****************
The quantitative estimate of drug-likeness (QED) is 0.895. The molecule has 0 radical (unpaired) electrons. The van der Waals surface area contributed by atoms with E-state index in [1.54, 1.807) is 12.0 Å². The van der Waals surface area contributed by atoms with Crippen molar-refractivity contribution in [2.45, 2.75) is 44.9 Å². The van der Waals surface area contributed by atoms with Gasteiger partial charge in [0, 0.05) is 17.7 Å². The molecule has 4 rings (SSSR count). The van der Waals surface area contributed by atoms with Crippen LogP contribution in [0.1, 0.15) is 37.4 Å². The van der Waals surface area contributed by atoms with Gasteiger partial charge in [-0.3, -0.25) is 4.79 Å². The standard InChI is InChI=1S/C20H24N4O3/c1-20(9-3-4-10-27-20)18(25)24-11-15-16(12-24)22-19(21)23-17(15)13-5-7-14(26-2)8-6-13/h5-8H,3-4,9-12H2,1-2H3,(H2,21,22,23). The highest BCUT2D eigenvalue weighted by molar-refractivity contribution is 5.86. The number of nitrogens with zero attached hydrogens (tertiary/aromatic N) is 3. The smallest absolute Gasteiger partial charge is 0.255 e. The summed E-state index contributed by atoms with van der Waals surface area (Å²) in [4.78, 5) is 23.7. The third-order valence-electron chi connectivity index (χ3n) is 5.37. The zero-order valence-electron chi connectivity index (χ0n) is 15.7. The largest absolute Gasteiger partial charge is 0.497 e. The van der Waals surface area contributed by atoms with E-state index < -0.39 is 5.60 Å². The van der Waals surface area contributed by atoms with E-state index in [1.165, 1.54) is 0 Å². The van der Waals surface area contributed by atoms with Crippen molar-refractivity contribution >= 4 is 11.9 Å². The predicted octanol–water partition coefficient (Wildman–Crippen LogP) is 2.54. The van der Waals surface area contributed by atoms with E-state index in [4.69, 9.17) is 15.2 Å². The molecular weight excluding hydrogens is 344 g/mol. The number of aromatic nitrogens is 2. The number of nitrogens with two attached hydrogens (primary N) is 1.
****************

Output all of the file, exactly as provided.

The quantitative estimate of drug-likeness (QED) is 0.895. The molecule has 0 radical (unpaired) electrons. The van der Waals surface area contributed by atoms with E-state index in [1.54, 1.807) is 12.0 Å². The van der Waals surface area contributed by atoms with Crippen molar-refractivity contribution in [2.45, 2.75) is 44.9 Å². The van der Waals surface area contributed by atoms with Gasteiger partial charge in [0, 0.05) is 17.7 Å². The molecule has 4 rings (SSSR count). The van der Waals surface area contributed by atoms with Crippen LogP contribution in [0.1, 0.15) is 37.4 Å². The van der Waals surface area contributed by atoms with Gasteiger partial charge in [-0.3, -0.25) is 4.79 Å². The standard InChI is InChI=1S/C20H24N4O3/c1-20(9-3-4-10-27-20)18(25)24-11-15-16(12-24)22-19(21)23-17(15)13-5-7-14(26-2)8-6-13/h5-8H,3-4,9-12H2,1-2H3,(H2,21,22,23). The highest BCUT2D eigenvalue weighted by molar-refractivity contribution is 5.86. The number of nitrogens with zero attached hydrogens (tertiary/aromatic N) is 3. The smallest absolute Gasteiger partial charge is 0.255 e. The summed E-state index contributed by atoms with van der Waals surface area (Å²) in [4.78, 5) is 23.7. The third-order valence-electron chi connectivity index (χ3n) is 5.37. The zero-order valence-electron chi connectivity index (χ0n) is 15.7. The largest absolute Gasteiger partial charge is 0.497 e. The van der Waals surface area contributed by atoms with E-state index < -0.39 is 5.60 Å². The van der Waals surface area contributed by atoms with E-state index in [1.165, 1.54) is 0 Å². The van der Waals surface area contributed by atoms with Crippen molar-refractivity contribution >= 4 is 11.9 Å². The predicted octanol–water partition coefficient (Wildman–Crippen LogP) is 2.54. The van der Waals surface area contributed by atoms with E-state index in [4.69, 9.17) is 15.2 Å². The molecular weight excluding hydrogens is 344 g/mol. The number of aromatic nitrogens is 2. The number of nitrogens with two attached hydrogens (primary N) is 1.